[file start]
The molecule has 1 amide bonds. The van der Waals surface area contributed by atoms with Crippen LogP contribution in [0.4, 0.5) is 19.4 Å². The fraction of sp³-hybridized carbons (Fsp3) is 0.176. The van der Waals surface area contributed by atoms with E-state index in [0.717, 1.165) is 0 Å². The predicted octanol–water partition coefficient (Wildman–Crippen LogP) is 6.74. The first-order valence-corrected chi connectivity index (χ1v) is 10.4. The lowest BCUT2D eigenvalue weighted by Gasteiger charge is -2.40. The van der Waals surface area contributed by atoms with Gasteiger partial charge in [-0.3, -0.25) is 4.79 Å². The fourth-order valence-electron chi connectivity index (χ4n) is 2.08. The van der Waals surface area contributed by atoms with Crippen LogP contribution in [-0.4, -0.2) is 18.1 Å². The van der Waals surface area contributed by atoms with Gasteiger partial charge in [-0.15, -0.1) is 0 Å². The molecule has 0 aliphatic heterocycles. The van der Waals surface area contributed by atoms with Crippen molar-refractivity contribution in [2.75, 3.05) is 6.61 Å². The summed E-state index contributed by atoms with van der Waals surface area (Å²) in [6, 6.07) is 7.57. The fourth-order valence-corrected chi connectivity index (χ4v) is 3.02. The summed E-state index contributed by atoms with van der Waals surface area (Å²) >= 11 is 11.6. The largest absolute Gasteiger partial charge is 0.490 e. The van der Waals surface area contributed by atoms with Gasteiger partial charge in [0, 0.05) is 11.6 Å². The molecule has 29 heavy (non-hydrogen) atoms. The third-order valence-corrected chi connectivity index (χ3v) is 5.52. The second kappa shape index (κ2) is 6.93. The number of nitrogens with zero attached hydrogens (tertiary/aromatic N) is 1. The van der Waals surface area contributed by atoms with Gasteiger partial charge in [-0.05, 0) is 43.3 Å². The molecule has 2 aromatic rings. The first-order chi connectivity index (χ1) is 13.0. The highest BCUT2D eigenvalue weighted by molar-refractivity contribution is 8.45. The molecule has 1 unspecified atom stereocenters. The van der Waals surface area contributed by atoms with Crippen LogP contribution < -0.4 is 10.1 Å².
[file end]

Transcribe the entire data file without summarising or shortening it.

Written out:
The molecule has 1 amide bonds. The van der Waals surface area contributed by atoms with Crippen LogP contribution in [0.4, 0.5) is 19.4 Å². The fraction of sp³-hybridized carbons (Fsp3) is 0.176. The van der Waals surface area contributed by atoms with E-state index in [0.717, 1.165) is 0 Å². The predicted octanol–water partition coefficient (Wildman–Crippen LogP) is 6.74. The first-order valence-corrected chi connectivity index (χ1v) is 10.4. The lowest BCUT2D eigenvalue weighted by Gasteiger charge is -2.40. The van der Waals surface area contributed by atoms with Gasteiger partial charge in [-0.3, -0.25) is 4.79 Å². The fourth-order valence-electron chi connectivity index (χ4n) is 2.08. The van der Waals surface area contributed by atoms with Crippen LogP contribution in [-0.4, -0.2) is 18.1 Å². The van der Waals surface area contributed by atoms with Gasteiger partial charge in [-0.15, -0.1) is 0 Å². The molecule has 0 aliphatic heterocycles. The van der Waals surface area contributed by atoms with Crippen molar-refractivity contribution in [2.75, 3.05) is 6.61 Å². The summed E-state index contributed by atoms with van der Waals surface area (Å²) in [6, 6.07) is 7.57. The fourth-order valence-corrected chi connectivity index (χ4v) is 3.02. The summed E-state index contributed by atoms with van der Waals surface area (Å²) >= 11 is 11.6. The largest absolute Gasteiger partial charge is 0.490 e. The van der Waals surface area contributed by atoms with Gasteiger partial charge in [0, 0.05) is 11.6 Å². The molecule has 29 heavy (non-hydrogen) atoms. The third-order valence-corrected chi connectivity index (χ3v) is 5.52. The second kappa shape index (κ2) is 6.93. The number of nitrogens with zero attached hydrogens (tertiary/aromatic N) is 1. The van der Waals surface area contributed by atoms with Gasteiger partial charge in [-0.05, 0) is 43.3 Å². The molecule has 2 aromatic rings. The first-order chi connectivity index (χ1) is 13.0. The highest BCUT2D eigenvalue weighted by molar-refractivity contribution is 8.45. The molecule has 1 unspecified atom stereocenters. The van der Waals surface area contributed by atoms with Crippen LogP contribution < -0.4 is 10.1 Å².